The Marian Reforms Responsible For The Fall Of The Roman Republic Essay

The Marian Reforms Responsible For The Fall Of The Roman Republic Essay

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To what extent were the Marian reforms responsible for the fall of the Roman republic?

During the last century of the Roman republic, the system of government was drastically changed and eventually fell apart, not only because of Marius and his military reforms, but also because of the dictatorship and proscriptions of Sulla, seven consulships of Marius, political alliances of the first and second triumvirates and the growing corruption and ineptitude of the senate.

By allowing more people into the army, giving them a personal reason to join, and forcing them to grow stronger, Marius made the military considerably more effective, which naturally lead to the swift gaining of territory and the transition of Rome from republic to empire, and thereby was responsible for the fall of the Roman republic. Marius was a strong military leader, and as consul he made changes to the way Rome was governed, especially in regards to the army. In 107BC he removed the land requirement for joining the army. This meant that poorer people could join, and allowed the army to grow an incredible amount. On top of allowing more people to join the army, Marius created an incentive for the plebs with the introduction of of pensions. After completing their term in the army each soldier received a pension from their general, and a plot of land from the newly conquered territory to settle in. Another motive for people to join the army was the gift of citizenship to the Italian allies following their service in the army. As well as giving the army more soldiers and more motivation, Marius strengthened the individual soldiers by making each person carry their own supplies. This made the men physically stronger and more disciplined and allowed them to be even ...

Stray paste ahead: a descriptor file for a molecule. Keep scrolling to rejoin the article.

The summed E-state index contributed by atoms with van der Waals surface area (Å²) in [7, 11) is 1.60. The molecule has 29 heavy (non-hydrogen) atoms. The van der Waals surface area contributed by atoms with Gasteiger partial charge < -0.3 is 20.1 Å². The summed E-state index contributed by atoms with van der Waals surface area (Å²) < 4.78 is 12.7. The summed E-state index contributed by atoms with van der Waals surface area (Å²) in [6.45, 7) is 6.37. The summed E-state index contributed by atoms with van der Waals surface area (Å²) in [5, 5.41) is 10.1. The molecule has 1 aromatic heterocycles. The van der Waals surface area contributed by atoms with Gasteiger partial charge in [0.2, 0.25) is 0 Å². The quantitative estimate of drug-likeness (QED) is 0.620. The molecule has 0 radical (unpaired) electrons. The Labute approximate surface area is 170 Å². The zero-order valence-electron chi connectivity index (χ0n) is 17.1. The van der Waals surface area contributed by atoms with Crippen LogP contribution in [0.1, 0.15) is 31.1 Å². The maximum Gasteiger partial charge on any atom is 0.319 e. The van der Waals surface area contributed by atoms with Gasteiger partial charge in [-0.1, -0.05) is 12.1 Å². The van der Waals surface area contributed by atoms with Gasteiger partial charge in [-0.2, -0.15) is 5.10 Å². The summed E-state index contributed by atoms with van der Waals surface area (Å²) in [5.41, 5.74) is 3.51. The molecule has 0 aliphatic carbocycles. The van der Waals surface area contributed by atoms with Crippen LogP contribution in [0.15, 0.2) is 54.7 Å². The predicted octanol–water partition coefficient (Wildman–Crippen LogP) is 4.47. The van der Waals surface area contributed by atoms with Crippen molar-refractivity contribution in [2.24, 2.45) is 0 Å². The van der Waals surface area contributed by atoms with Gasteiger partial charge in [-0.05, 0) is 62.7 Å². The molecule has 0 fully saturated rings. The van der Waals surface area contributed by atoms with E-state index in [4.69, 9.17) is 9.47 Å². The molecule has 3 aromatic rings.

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...ointed consul five consecutive times. Usually within the republic people were only allowed to serve more than one consulship after 10 years had passed, but Marius was given this rank on several occasions to deal with crises such as the invasion of a native army and the war with Jugurtha. Not only did the senate give him the role for five years straight, he was also elected in absentia, when he was fighting near Marseille. In absentia elections weren’t unheard of in Rome at this time, but they were incredibly unusual. While he is responsible for standing for the consulship, the senate were under no real obligation to give it to him. Successfully fighting to save Rome was something that warranted being granted a Triumph, not an excessive time in office, thus the fact that he was granted it shows the senate lapsed in obedience to the rules of the Republic.

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